15 April, 2015
Discovering Wisdom in Each Moment
This piece is about a person I hold dear and something he did that it took me 25 years to understand in a new way.
My grandfather, Abe Spitzer, was my favorite relative growing up. I loved and adored my Poppy. He was always happy to see me and made my childhood glow. He taught me how to jump into the deep end of the pool and how to laugh big. He was killed by a drunk driver when I was eight and started visiting me in spirit the following day. He is with me always as a guardian and a guide.
My Poppy also holds a unique place in history. He was the radio operator on the planes that dropped the atomic bombs over Hiroshima and Nagasaki. He kept a diary throughout his service that was published in a book called We Dropped the A-Bomb. (Though print copies are now rare, you can find the book on Amazon Kindle). My parents recently donated his diary to the National Museum of the United States Air Force in Dayton, Ohio so it can be displayed along with his plane, which has been there since 1961.
I didn't know about my Poppy's role in the war until I was in my teens. At first I was confused about what to think and how to feel about my Poppy based on the information. Was I supposed to love this person and dislike his actions? Defend his actions? Ignore his actions? Redeem his actions? Those questions, and more, lasted a long time and didn't have answers.
Remove the context (war) and the person (my Poppy) and you may find the same questions you have asked yourself and applied to others. Usually on occasions with far less impact than a bomb.Sometimes on occasions with more. No matter the topic, these questions are a mind game we play about a lot of people and a lot of actions. As much as we think these questions will help, and as much as we convince ourselves they need to be asked, they become a rabbit hole into separation and pain.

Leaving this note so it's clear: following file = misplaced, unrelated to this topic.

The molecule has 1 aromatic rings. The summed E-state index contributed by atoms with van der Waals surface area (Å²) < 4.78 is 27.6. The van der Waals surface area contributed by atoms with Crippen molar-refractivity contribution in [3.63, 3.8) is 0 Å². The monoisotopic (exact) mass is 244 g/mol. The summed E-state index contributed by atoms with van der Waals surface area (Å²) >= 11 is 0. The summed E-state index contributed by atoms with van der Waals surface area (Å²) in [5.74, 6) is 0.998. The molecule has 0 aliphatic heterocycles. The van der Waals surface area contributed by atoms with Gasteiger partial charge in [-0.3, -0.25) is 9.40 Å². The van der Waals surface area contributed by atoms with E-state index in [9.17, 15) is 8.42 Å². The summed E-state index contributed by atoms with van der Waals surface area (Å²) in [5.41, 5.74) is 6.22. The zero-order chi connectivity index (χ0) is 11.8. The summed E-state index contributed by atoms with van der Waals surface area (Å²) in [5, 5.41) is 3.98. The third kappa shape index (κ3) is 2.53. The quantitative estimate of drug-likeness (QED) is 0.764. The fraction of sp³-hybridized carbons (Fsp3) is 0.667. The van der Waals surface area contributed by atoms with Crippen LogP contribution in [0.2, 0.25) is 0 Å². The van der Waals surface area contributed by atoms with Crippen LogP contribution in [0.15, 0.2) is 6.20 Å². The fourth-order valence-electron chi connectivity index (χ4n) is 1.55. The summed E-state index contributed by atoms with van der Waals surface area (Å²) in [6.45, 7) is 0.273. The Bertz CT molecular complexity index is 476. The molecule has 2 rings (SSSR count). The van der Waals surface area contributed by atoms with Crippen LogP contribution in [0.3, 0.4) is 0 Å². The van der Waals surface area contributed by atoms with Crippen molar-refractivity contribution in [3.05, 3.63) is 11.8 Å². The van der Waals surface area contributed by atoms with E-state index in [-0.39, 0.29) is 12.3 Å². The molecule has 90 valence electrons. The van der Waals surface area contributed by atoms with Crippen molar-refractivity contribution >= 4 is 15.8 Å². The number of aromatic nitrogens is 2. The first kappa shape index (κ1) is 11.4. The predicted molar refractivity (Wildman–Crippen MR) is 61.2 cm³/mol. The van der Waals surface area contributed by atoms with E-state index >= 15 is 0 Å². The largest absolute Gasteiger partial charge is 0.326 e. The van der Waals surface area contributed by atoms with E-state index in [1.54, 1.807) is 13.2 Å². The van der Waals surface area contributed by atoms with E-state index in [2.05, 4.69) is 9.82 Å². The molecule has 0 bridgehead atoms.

In my experience with my Poppy, I came to realize that the questions in my mind about what to think and how to feel and how to love did not bring clarity. Something else would bring clarity. Something simpler, quieter, and kinder.
A few years ago, I found myself willing to sit and be with my Poppy, without questions. I sat quietly. I sat still and I sat open. I sat in compassion. My Poppy did appear to sit with me. He seemed relieved to be welcome without all the questions. I sensed that, for a long time, my Poppy had been waiting for somebody to hold him in freedom from his past. To love him as he appeared in the moment.To liberate him from his painful memories. He shared wisdom that brought me to tears. Wisdom about using pain as a catalyst for kindness to others. Wisdom about not holding on to what others have done. Wisdom about love.
It was that interaction that taught me the importance of meeting people in the moment, in liberation from their past. There is wisdom and understanding in the moment.
We have all done things. We all have history. And we have a way of holding others hostage, prisoners to things they can never take back, etched in stone no matter how much they have changed. We do the same thing within ourselves. Drop the questions about the past. Liberate yourself and others from what has been done. Be with yourself and others free of history. This is not easy and is sometimes against everything the mind wants to do. Try anyway. It does bring ease. It does bring closure. It does bring healing.
Sit free of your history and see what you come to understand. And then sit with others.
My Poppy runs through me. I can sense him smiling that his voice has been heard. I can tell he has more he would like to share. I invite him to sit with me anytime.
Fun fact: My Poppy was stationed at Roswell during the UFO incident. He was a part of the, well, whatever was going on there!
Below is my favorite picture of my Poppy. We don't know where or when it was taken. I like to imagine he was carrying magazines and fruit for his journey home.